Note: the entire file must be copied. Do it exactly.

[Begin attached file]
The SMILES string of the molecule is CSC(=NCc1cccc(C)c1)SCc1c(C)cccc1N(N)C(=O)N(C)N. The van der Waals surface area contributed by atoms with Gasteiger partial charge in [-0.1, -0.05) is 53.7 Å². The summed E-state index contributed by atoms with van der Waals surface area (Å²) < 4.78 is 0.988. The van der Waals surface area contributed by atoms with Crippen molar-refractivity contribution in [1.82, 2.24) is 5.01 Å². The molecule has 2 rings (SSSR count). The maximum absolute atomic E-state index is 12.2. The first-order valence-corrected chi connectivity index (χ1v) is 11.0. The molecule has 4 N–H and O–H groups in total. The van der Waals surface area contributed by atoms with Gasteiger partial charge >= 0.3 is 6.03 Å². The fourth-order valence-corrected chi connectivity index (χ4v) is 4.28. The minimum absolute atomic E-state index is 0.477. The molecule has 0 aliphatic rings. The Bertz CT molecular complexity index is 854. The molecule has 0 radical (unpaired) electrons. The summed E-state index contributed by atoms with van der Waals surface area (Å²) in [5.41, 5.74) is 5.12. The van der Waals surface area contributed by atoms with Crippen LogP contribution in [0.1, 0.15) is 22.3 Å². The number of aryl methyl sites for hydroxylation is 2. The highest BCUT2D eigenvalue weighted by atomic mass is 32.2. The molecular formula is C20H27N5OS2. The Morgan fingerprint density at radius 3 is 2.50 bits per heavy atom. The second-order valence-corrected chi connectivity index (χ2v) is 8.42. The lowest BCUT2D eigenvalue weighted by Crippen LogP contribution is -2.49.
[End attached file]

The SMILES string of the molecule is CSC(=NCc1cccc(C)c1)SCc1c(C)cccc1N(N)C(=O)N(C)N. The van der Waals surface area contributed by atoms with Gasteiger partial charge in [-0.1, -0.05) is 53.7 Å². The summed E-state index contributed by atoms with van der Waals surface area (Å²) < 4.78 is 0.988. The van der Waals surface area contributed by atoms with Crippen molar-refractivity contribution in [1.82, 2.24) is 5.01 Å². The molecule has 2 rings (SSSR count). The maximum absolute atomic E-state index is 12.2. The first-order valence-corrected chi connectivity index (χ1v) is 11.0. The molecule has 4 N–H and O–H groups in total. The van der Waals surface area contributed by atoms with Gasteiger partial charge >= 0.3 is 6.03 Å². The fourth-order valence-corrected chi connectivity index (χ4v) is 4.28. The minimum absolute atomic E-state index is 0.477. The molecule has 0 aliphatic rings. The Bertz CT molecular complexity index is 854. The molecule has 0 radical (unpaired) electrons. The summed E-state index contributed by atoms with van der Waals surface area (Å²) in [5.41, 5.74) is 5.12. The van der Waals surface area contributed by atoms with Crippen LogP contribution in [0.1, 0.15) is 22.3 Å². The number of aryl methyl sites for hydroxylation is 2. The highest BCUT2D eigenvalue weighted by atomic mass is 32.2. The molecular formula is C20H27N5OS2. The Morgan fingerprint density at radius 3 is 2.50 bits per heavy atom. The second-order valence-corrected chi connectivity index (χ2v) is 8.42. The lowest BCUT2D eigenvalue weighted by Crippen LogP contribution is -2.49.